Off plans…

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Anytime you go off plans, it creates a bunch of work and can add significantly to the timeline. However, adding cool features is what an experimental is all about.

Now, I’m not an aeronautical engineer, so I NEVER just go off plans by myself.  I have some pretty strict rules:

1. Does the mod affect safety of flight? I never go off plans on these mods. No mater who else did.

2. Would Cessna do this? I keep this thought in the back of my head as a guideline. Cessna Safe.

3. Is this a well documented mod? Are the parts involved aircraft parts?  Like adding parking brakes.  I’m in.

4. Is the mod a kit I can buy that many others have done? My Nav lights fall into this category.  LED lights for wings and tail. Thinking about Electronic ignition.

5. Have many before me done this mod?  Flap up travel limit switch falls here and in 4 above. I may buy the kit or do the Automotive relay thing.

6. Are the risks small?  Fairings on the rudder cable go here. My Avionics tray fits here too.

7. Cost appropriate? Am I overbuilding for the plane I want?

8. Is this a Real mod or am I just fantasizing about it? Rotary Engine?  Retractable landing gear?  Three seats?  Propane operated simulated machine guns????  Wow!  Nah…


For now, I’m building a standard, 150HP Lycoming, Mags and a carburetor with a wood prop. BUT after I’m flying a bit????  We’ll see…





This Site is run on WordPress…

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RV-9 Ribs

RV9 – Ribs

Someone asked about how this site is run and hosted.

I use WordPress for this site and I host it myself (about $70 a year including the domain registration) The theme is called “Notepad” but there are thousands of themes.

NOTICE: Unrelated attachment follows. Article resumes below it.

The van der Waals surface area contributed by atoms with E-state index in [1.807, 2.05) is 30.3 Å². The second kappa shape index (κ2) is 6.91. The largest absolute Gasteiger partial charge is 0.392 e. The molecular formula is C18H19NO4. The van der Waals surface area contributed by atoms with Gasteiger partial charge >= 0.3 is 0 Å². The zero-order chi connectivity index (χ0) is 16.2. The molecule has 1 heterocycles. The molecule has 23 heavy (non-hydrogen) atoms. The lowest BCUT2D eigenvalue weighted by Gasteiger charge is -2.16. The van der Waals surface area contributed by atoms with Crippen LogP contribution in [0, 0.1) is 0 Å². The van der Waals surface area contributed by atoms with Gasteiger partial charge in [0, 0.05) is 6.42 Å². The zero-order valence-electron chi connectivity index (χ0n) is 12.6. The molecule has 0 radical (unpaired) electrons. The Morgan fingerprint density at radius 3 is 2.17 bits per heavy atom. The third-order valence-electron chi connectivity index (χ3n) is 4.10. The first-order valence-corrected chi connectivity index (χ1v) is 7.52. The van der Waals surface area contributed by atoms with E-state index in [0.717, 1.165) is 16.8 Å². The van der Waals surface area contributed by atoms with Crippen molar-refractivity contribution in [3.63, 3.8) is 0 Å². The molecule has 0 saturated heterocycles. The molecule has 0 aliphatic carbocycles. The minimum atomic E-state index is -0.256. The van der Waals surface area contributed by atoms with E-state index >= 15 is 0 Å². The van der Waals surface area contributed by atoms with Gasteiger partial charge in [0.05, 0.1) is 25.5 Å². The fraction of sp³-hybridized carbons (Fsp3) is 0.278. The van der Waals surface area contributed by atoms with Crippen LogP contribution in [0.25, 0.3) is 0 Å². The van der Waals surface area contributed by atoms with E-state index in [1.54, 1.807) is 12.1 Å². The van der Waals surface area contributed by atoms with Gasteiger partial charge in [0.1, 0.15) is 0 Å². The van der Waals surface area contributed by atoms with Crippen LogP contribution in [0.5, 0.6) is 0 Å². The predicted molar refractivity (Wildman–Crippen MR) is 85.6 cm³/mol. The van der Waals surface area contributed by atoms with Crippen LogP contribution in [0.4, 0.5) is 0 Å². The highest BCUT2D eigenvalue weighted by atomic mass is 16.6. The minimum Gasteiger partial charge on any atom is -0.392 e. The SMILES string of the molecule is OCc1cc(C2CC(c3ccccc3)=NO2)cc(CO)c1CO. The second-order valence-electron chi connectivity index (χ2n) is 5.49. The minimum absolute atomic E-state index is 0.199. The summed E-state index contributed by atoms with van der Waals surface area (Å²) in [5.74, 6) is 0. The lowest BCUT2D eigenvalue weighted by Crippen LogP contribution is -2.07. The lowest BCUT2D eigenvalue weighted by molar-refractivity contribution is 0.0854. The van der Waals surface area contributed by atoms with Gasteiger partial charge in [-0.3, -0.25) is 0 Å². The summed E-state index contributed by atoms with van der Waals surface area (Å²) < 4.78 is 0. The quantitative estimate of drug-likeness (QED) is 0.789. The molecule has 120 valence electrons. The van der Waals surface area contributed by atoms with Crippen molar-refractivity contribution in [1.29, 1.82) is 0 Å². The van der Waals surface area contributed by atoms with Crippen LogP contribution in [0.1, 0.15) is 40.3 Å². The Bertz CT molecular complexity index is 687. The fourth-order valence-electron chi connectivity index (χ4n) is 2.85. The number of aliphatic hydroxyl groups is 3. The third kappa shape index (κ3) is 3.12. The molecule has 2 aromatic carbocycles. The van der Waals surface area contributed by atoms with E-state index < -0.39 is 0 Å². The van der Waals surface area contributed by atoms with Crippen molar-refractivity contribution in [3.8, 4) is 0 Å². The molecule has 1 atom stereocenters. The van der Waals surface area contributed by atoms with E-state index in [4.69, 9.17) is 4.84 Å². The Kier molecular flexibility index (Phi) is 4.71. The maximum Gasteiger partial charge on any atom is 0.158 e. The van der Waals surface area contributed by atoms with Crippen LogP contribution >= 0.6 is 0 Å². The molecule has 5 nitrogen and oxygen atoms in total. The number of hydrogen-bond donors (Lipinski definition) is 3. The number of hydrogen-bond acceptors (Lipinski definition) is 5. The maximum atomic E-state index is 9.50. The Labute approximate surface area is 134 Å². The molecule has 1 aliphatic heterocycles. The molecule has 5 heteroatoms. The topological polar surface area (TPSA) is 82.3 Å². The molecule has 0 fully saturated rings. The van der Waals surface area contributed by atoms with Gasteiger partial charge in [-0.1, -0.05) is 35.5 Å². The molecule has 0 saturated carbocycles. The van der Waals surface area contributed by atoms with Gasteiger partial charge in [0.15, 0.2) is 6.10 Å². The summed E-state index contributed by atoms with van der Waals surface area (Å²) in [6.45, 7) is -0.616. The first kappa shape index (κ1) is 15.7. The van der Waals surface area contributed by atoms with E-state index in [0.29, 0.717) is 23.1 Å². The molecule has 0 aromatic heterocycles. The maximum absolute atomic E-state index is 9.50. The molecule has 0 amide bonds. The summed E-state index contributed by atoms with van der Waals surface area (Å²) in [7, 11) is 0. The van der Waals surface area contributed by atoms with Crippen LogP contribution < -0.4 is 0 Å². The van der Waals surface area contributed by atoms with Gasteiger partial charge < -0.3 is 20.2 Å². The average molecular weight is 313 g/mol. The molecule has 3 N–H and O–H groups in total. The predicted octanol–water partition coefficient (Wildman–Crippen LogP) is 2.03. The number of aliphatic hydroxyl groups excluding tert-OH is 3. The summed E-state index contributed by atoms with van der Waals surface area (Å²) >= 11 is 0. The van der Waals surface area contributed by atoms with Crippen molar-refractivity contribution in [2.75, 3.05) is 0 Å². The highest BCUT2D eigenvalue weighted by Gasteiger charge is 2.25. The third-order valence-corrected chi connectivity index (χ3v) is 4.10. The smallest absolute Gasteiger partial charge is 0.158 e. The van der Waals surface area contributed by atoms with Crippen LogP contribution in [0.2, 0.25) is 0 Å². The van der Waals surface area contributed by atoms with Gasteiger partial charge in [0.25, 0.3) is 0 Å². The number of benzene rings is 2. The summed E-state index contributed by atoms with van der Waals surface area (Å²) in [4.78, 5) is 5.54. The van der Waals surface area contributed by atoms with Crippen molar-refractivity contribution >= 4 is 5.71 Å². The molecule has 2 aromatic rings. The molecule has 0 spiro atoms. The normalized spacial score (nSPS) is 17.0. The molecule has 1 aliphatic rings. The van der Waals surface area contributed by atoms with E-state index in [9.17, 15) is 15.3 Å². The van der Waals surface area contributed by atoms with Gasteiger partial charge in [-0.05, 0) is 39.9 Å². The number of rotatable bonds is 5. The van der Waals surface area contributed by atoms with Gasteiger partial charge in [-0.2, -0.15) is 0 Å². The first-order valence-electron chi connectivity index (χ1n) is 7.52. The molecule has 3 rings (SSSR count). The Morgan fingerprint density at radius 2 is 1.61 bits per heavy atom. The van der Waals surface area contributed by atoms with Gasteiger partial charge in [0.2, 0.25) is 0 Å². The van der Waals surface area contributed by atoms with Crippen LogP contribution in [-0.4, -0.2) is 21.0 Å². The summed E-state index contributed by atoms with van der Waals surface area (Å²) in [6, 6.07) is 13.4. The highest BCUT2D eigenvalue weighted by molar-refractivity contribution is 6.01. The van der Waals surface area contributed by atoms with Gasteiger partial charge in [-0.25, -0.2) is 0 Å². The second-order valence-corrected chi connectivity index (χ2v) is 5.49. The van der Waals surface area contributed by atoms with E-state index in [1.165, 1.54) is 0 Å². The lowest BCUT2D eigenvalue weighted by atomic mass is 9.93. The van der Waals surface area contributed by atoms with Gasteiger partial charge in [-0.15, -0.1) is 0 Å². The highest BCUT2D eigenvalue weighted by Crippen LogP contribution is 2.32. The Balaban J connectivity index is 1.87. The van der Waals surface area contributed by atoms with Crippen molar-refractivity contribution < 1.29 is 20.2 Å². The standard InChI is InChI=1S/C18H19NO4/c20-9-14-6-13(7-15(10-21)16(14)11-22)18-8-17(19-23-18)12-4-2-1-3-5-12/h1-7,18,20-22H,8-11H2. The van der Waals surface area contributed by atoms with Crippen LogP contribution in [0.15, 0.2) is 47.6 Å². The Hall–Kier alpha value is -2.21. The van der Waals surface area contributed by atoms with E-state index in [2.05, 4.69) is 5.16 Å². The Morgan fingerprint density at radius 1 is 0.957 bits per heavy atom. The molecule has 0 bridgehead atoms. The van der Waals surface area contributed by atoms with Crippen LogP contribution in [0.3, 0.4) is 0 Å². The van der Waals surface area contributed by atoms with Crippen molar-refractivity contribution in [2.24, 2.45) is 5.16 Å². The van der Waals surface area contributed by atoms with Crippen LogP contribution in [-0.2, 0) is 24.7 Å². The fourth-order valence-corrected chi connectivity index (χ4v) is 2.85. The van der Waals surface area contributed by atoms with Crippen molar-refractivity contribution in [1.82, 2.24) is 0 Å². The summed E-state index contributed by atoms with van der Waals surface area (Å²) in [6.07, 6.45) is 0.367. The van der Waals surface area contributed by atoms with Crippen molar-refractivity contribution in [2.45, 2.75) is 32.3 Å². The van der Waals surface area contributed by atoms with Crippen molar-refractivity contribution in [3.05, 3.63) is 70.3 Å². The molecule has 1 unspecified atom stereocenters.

If you go to, you can get a free web. If you want your own domain name, add $13/yr  I always recommend that you own the domain name, no matter what path you choose.

If you want to do the whole thing yourself, I use They have a one-button WordPress setup.

WordPress is very  fast to setup, easy to use, and easy to load pictures and other media.


To use a WordPress site:

To get WordPress software (free):

To do easy self hosting:



Turtle Deck is Complete!

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Finally!  It is starting to look more like a plane than a canoe. *sigh* Lots of small stuff and you see no change. Do a little BIG stuff and it looks like real progress.  So, top skin is on, and parking brake valve is back.

Fuselage under construction

Fuselage under construction

We had a visit from the man who will be giving us the pink slip tonight. I wanted him to see how we are working, and get an idea what to expect when we are done.

I think it is VERY worthwhile to have professional eyes have a look at the project every once in awhile.  We have an A&P/IA wander by. The local EAA guru has been by, and now the future DAR has had a look.  We do careful work, but extra looks are always welcome.